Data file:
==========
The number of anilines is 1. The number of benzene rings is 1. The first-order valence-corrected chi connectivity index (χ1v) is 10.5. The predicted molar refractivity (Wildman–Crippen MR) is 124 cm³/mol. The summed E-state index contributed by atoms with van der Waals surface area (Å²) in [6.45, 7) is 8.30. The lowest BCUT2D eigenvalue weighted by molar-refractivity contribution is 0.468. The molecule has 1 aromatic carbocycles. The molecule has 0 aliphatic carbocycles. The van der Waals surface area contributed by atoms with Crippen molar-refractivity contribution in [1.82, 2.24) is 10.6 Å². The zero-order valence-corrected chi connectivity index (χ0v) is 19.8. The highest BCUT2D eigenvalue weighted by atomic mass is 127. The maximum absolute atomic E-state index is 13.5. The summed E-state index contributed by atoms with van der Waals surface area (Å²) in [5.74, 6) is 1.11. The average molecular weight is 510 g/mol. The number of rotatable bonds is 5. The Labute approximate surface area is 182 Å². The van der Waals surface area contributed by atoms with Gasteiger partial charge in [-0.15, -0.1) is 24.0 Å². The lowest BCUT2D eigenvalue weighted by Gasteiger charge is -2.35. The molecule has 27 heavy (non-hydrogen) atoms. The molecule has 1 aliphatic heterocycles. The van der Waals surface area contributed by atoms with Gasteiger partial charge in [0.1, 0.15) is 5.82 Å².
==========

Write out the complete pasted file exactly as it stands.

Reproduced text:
The number of anilines is 1. The number of benzene rings is 1. The first-order valence-corrected chi connectivity index (χ1v) is 10.5. The predicted molar refractivity (Wildman–Crippen MR) is 124 cm³/mol. The summed E-state index contributed by atoms with van der Waals surface area (Å²) in [6.45, 7) is 8.30. The lowest BCUT2D eigenvalue weighted by molar-refractivity contribution is 0.468. The molecule has 1 aromatic carbocycles. The molecule has 0 aliphatic carbocycles. The van der Waals surface area contributed by atoms with Crippen molar-refractivity contribution in [1.82, 2.24) is 10.6 Å². The zero-order valence-corrected chi connectivity index (χ0v) is 19.8. The highest BCUT2D eigenvalue weighted by atomic mass is 127. The maximum absolute atomic E-state index is 13.5. The summed E-state index contributed by atoms with van der Waals surface area (Å²) in [5.74, 6) is 1.11. The average molecular weight is 510 g/mol. The number of rotatable bonds is 5. The Labute approximate surface area is 182 Å². The van der Waals surface area contributed by atoms with Gasteiger partial charge in [-0.15, -0.1) is 24.0 Å². The lowest BCUT2D eigenvalue weighted by Gasteiger charge is -2.35. The molecule has 27 heavy (non-hydrogen) atoms. The molecule has 1 aliphatic heterocycles. The van der Waals surface area contributed by atoms with Gasteiger partial charge in [0.1, 0.15) is 5.82 Å².